It is widely held belief amongst organic farmers that providing habitat for beneficial insects and diverse bird populations on our farms is a net gain for the wildlife and the farmers. Given the complexity of the ecosystem this can be a difficult hypothesis to test, but the Avian Biodiversity Team is up to the challenge. For the last several years this team of veterinarians, ornithologists and entomologists from WSU, Cornell & OSU has partnered with organic farmers to better understand the complex and ever-changing ecosystems that we call farms and the preliminary research results are exciting.
This week Olivia Smith, a PhD candidate at WSU surveyed all the birds at our Grand Island Farm and at Luscher Farm and reported back…
“I think you have a few Brewer’s Blackbird nests in the SW corner of the Grand Island Road farm in the old allium patch. They were mobbing me while I was walking back there. I also saw a really adorable Killdeer family at Luscher today.”
At the Grand Island location, she also observed American Robin, Barn Swallow, Brewer’s Blackbird, European Starling, and Killdeer foraging in/above our row crops. She observed quite a few species in the cover crop/pasture areas: American Goldfinch, American Robin, Barn Swallow, Brown-headed Cowbird, Brewer’s Blackbird, European Starling, Killdeer, White-crowned Sparrow, and Cliff Swallow. And she saw two Cedar Waxwings pulling wool off the wire of the pasture fence to build a nest. At Luscher, there wasn’t as much activity but she saw European Starling, Killdeer, Mourning Dove, and Violet-green Swallow foraging in/above our crop fields.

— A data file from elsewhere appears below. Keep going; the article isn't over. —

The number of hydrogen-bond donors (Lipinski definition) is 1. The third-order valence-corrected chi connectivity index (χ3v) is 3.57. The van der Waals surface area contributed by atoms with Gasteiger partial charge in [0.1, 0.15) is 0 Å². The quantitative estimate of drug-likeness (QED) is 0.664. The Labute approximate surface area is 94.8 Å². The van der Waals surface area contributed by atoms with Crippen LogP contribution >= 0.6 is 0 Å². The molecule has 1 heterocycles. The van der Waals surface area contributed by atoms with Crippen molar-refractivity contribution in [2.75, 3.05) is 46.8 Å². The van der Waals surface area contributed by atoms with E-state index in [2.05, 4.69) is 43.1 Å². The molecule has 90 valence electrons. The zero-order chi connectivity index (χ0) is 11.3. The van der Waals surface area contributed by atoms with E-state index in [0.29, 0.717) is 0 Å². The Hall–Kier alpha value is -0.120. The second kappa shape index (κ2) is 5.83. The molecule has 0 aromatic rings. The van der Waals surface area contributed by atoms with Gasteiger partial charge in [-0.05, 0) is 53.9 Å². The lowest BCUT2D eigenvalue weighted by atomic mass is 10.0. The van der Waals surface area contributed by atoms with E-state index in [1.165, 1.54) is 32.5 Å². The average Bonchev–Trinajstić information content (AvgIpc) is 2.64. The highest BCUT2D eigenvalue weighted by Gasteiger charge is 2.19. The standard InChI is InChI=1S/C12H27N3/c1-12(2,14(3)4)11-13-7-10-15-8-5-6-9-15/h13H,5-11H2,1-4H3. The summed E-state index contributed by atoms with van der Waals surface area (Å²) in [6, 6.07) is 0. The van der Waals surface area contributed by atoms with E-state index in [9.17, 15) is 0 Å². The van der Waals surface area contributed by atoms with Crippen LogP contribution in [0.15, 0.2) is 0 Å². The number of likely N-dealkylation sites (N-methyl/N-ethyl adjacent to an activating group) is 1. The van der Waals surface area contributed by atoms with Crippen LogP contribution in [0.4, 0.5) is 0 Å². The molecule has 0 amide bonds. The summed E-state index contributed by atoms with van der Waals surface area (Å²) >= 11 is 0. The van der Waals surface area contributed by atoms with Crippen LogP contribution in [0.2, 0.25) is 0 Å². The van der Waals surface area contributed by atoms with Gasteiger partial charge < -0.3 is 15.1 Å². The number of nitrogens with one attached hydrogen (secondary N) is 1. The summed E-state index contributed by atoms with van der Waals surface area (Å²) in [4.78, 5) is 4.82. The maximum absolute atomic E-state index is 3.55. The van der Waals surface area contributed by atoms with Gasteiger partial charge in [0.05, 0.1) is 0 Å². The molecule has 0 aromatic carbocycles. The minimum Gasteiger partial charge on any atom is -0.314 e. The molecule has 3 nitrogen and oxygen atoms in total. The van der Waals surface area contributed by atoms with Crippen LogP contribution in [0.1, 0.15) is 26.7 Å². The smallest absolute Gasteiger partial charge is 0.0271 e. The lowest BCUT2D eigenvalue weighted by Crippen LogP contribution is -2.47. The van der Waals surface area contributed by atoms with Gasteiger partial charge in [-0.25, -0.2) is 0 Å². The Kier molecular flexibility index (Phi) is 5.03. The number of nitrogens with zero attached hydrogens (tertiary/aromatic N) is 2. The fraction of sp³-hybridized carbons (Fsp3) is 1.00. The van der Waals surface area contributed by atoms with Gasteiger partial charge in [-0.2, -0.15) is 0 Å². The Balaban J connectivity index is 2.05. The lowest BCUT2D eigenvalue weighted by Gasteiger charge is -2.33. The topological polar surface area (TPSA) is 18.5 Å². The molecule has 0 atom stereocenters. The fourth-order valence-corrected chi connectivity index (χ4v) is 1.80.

The Avian Biodiversity Team just got an eOrganic article accepted about Identifying Bird Nests on Farm Structures. And last year they also published a series about beneficial insectivores. The articles are hyperlinked, so you can navigate to 2 others from the first article: https://articles.extension.org/pages/74435/identification-diet-and-management-of-swallows-and-swifts-common-on-organic-farms. In addition, they hosted a webinar in February that may be of interest: http://articles.extension.org/pages/74608/tools-for-farm-biodiversity-webinar.
We really appreciate the great work they are doing to help us better understand the complex web of critters that we share the farm with!